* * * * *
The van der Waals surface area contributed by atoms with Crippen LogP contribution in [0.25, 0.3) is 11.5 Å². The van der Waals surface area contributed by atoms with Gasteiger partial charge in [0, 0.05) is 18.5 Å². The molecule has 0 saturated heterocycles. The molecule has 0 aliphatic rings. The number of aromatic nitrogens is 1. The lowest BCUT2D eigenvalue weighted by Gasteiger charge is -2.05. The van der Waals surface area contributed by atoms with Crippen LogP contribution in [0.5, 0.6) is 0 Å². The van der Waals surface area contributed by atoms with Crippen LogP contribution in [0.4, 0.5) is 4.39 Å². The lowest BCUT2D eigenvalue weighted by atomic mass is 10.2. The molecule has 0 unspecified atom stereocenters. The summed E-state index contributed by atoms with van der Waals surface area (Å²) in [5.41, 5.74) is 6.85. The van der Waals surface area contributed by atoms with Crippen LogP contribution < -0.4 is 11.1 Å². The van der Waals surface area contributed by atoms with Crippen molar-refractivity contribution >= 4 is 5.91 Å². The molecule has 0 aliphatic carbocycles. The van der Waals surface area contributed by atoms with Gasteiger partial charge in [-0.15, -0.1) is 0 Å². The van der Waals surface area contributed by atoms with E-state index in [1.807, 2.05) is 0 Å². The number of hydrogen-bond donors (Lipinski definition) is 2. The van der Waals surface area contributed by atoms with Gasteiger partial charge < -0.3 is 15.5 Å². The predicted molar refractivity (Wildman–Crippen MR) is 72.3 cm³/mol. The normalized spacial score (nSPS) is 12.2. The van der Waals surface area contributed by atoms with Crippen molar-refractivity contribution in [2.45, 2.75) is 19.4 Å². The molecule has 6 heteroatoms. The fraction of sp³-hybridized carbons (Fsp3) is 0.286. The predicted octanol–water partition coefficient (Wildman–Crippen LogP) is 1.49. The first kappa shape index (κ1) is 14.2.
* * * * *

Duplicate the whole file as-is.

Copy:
The van der Waals surface area contributed by atoms with Crippen LogP contribution in [0.25, 0.3) is 11.5 Å². The van der Waals surface area contributed by atoms with Gasteiger partial charge in [0, 0.05) is 18.5 Å². The molecule has 0 saturated heterocycles. The molecule has 0 aliphatic rings. The number of aromatic nitrogens is 1. The lowest BCUT2D eigenvalue weighted by Gasteiger charge is -2.05. The van der Waals surface area contributed by atoms with Crippen LogP contribution in [0.5, 0.6) is 0 Å². The van der Waals surface area contributed by atoms with Crippen LogP contribution in [0.4, 0.5) is 4.39 Å². The lowest BCUT2D eigenvalue weighted by atomic mass is 10.2. The molecule has 0 unspecified atom stereocenters. The summed E-state index contributed by atoms with van der Waals surface area (Å²) in [5.41, 5.74) is 6.85. The van der Waals surface area contributed by atoms with Crippen LogP contribution < -0.4 is 11.1 Å². The van der Waals surface area contributed by atoms with Crippen molar-refractivity contribution >= 4 is 5.91 Å². The molecule has 0 aliphatic carbocycles. The van der Waals surface area contributed by atoms with Gasteiger partial charge in [-0.15, -0.1) is 0 Å². The van der Waals surface area contributed by atoms with E-state index in [1.807, 2.05) is 0 Å². The number of hydrogen-bond donors (Lipinski definition) is 2. The van der Waals surface area contributed by atoms with Gasteiger partial charge < -0.3 is 15.5 Å². The predicted molar refractivity (Wildman–Crippen MR) is 72.3 cm³/mol. The normalized spacial score (nSPS) is 12.2. The van der Waals surface area contributed by atoms with Crippen molar-refractivity contribution in [2.45, 2.75) is 19.4 Å². The molecule has 6 heteroatoms. The fraction of sp³-hybridized carbons (Fsp3) is 0.286. The predicted octanol–water partition coefficient (Wildman–Crippen LogP) is 1.49. The first kappa shape index (κ1) is 14.2.